New studies have identified a potential weakness in dental implants. In dental implants that have an abutment between the implant and the crown, the repetitive mechanical stresses of compressing and stretching as you chew can lead to progressive wear between the units.
However, the wear only really starts to show at 200,000 cycles, and by 1 million cycles it had worsened, but wear had actually slowed. But how do we translate these “cycles” into your daily chewing so that we can get an idea about how long before implants begin to be fatigued?
How Many Bites Do You Take in a Day?
To figure out the loading cycles your dental implant experiences in a day, we have to know how many bites the average person takes in a day. Although there is a movement for the 100 bite diet, it’s likely that most people take significantly more bites over the course of a normal day.
Since there are no good statistics about how many bites people take, we have to extrapolate from the number of calories people consume daily. The Calorie intake for the average American is 3770 per day. The average man takes in about 17 Calories per bite, so that’s about 220 bites a day. On average, people chew about 15 times per bite, making about 3300 loading cycles per day, though if you follow the British maxim of 32 chews per bite, it would account for over 7000 chews per day, and if you’re a Fletcherizer, you might chew as much as 159,000 times a day, though Fletcherizers are unlikely to consume 3770 Calories per day!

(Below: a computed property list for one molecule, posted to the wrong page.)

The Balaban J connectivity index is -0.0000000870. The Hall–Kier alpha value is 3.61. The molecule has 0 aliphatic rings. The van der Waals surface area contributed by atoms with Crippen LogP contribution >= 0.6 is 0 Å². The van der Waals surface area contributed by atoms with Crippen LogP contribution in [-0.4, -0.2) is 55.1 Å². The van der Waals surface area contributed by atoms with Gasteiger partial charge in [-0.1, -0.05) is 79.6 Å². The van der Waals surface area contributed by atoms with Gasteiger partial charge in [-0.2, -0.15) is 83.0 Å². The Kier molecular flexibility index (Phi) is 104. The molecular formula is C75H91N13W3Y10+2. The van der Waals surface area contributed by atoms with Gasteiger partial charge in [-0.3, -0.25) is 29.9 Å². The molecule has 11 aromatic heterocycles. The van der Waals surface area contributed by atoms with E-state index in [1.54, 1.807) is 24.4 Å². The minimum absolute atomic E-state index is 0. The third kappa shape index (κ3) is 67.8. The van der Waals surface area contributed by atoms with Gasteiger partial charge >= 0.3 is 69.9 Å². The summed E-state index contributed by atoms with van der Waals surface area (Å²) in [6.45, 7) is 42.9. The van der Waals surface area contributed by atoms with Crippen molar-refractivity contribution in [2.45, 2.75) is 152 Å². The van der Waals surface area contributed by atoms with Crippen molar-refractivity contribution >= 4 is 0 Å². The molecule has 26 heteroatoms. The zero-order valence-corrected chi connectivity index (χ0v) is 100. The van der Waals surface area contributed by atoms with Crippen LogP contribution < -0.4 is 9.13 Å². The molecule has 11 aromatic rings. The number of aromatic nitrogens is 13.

Working with the realistic estimate of 3300 loading cycles per day, it turns out that a dental implant might actually begin to show appreciable wear, then begin to see reduced wear patterns within 60 days, similar to the wearing-in period for a car. And you’ll break the 1 million cycles mark within the first year. And that’s not counting loading because you clamp your teeth for swallowing or to help lift or perform other exercises.
So does this mean that we should be worried about this particular problem with dental implants? It is certainly a concern, since over the first ten years of its life, a dental implant will be exposed to about 12 million load cycles from chewing alone. That’s a lot of potential wear.
In real-world situations, this represents a small but significant concern for dental implants. Although mechanical failures occur in less than 0.2% of implants, they do account for nearly 10% of failures, and they do tend to increase with age, as we might expect. As we continue to understand the factors that contribute to mechanical failure of dental implants, we can design new and better implants that stand up better to chewing forces.